Art & Letters is a collaboration:

Story written by Colleen Sohn

Artistically interpreted by Maren Jensen

 

 

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The Fine Print

You stop in your tracks,

Thinking you know me.

I do not have another half.

No soul mirrors mine.

I have scratched and clawed and bitten for this tenuous grasp.

I cannot let it go.

Your confidence.

Your smile.

The way laughter spills easily from your mouth.

How did you arrive at that place?

No border

Nor barrier

Pulpy heart beating for all to see.

If I remove this thin veil,

My nakedness will show

And perhaps that I am a fool

And lived my days

Yearning

For the me I’ve only just discovered in you.

Hello.

Art & Letters is a collaboration:

Water color by Maren Jensen

Interpreted by Colleen Sohn

 

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The Worry Jar

 Fretting, on the verge of worry, she walks slowly to the library, really a glorified office, but possessing more books than anything, she feels justified in the label. There, on the highest shelf, it waits. The Worry Jar. A beautiful apothecary glass, it holds, quite literally, a lifetime of worries, or at least the significant, remembered ones, worthy of writing in her finest hand on a slip of paper.

The whole endeavor was her mother’s idea, a method to quell the anxious heart of an overly nervous child. “We’ll write whatever is worrying you down, put it in the jar, and that will be the end of it, okay?” Though it didn’t exactly work as promised, the hope it offered soothed her like a balm, which, like so much in life, was enough. As a result, the jar had never once been emptied, and moved, along with its owner, contents lovingly swaddled in a towel and carefully packed in a box, nearly a dozen times, even crossing several international borders.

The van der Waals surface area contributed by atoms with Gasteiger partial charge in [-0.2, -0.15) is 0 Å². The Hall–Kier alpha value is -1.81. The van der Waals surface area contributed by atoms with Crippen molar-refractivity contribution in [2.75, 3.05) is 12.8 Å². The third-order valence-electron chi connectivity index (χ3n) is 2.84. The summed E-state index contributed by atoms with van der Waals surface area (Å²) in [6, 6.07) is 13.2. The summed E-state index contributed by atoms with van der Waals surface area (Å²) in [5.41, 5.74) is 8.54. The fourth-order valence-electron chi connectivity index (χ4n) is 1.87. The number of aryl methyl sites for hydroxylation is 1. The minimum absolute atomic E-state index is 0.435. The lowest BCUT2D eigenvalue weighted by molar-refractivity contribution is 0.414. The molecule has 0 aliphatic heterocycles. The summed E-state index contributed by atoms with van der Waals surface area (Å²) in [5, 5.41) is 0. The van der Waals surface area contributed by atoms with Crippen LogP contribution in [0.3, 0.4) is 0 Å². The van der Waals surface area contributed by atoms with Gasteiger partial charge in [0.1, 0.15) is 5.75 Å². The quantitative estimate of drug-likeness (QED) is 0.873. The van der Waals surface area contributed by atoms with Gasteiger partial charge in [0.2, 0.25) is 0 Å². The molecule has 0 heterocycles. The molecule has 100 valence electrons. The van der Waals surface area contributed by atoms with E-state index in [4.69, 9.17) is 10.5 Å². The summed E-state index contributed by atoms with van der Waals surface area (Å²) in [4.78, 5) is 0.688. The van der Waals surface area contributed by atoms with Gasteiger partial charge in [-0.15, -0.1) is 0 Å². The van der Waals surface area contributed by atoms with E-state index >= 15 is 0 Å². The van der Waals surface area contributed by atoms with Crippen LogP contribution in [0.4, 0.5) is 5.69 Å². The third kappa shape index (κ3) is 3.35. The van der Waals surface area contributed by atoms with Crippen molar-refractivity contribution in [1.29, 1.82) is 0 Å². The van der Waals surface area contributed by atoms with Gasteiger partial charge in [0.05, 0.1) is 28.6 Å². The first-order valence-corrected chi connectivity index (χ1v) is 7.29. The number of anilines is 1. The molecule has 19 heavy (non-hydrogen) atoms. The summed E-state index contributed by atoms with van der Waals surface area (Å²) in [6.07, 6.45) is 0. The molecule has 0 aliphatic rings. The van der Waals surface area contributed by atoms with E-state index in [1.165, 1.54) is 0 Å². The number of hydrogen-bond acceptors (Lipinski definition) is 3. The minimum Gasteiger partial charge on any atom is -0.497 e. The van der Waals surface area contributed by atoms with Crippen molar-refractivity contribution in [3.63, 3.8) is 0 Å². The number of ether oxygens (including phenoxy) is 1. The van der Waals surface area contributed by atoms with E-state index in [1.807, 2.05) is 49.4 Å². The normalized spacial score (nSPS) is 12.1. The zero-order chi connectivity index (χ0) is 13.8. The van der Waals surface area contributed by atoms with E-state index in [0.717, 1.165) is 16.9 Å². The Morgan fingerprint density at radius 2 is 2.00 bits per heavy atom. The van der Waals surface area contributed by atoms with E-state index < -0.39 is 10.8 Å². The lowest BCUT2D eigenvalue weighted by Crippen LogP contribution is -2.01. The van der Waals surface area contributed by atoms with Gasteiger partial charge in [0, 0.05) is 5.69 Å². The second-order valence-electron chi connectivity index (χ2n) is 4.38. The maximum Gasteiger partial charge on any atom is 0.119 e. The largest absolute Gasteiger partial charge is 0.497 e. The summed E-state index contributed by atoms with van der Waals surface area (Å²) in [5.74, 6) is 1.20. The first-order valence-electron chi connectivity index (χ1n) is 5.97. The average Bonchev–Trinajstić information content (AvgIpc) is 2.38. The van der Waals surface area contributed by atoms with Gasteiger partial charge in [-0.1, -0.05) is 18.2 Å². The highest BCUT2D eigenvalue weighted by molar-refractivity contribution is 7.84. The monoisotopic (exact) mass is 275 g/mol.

They were positively crammed in, and she remembers now, after writing her last worry (what was it?) and masterfully packing it into the jar, that there was not a millimeter more space. What to do? She carefully takes the jar from its high perch, holds it before her eyes and peers in, wondering what harm there could be in letting just one go. A simple one, from the bottom, and childhood? Yes, she thinks, she could definitely step on a crack and not break her mother’s back. How silly she had been!

She carefully sets the jar down and begins to unscrew the lid. As she does, something unexpected happens, for it begins to vibrate, gently, at first, but then with something nearer to violence. She tightens her grip and brings the jar back to eye level, realizing the worries are moving, spinning, gyrating, like bees? Yes, bees!

Though she doesn’t understand the alchemy, she most certainly understands the desire for freedom, so she hurriedly sets the jar on the desk and turns the lid. She closes her eyes, and the bees swarm, humming and fanning her like a queen before disappearing into the ether.

In the quiet of their absence, she opens her eyes, heart aflutter, and glances about the room. Had it really happened? The jar lay on its side, empty, save a glossy slick of honey and a single slip of paper, written in her mother’s hand, that reads: Don’t worry, sweetheart. I love you.

Art & Letters is a collaboration:

Story written by Colleen Sohn

Artistically interpreted by Maren Jensen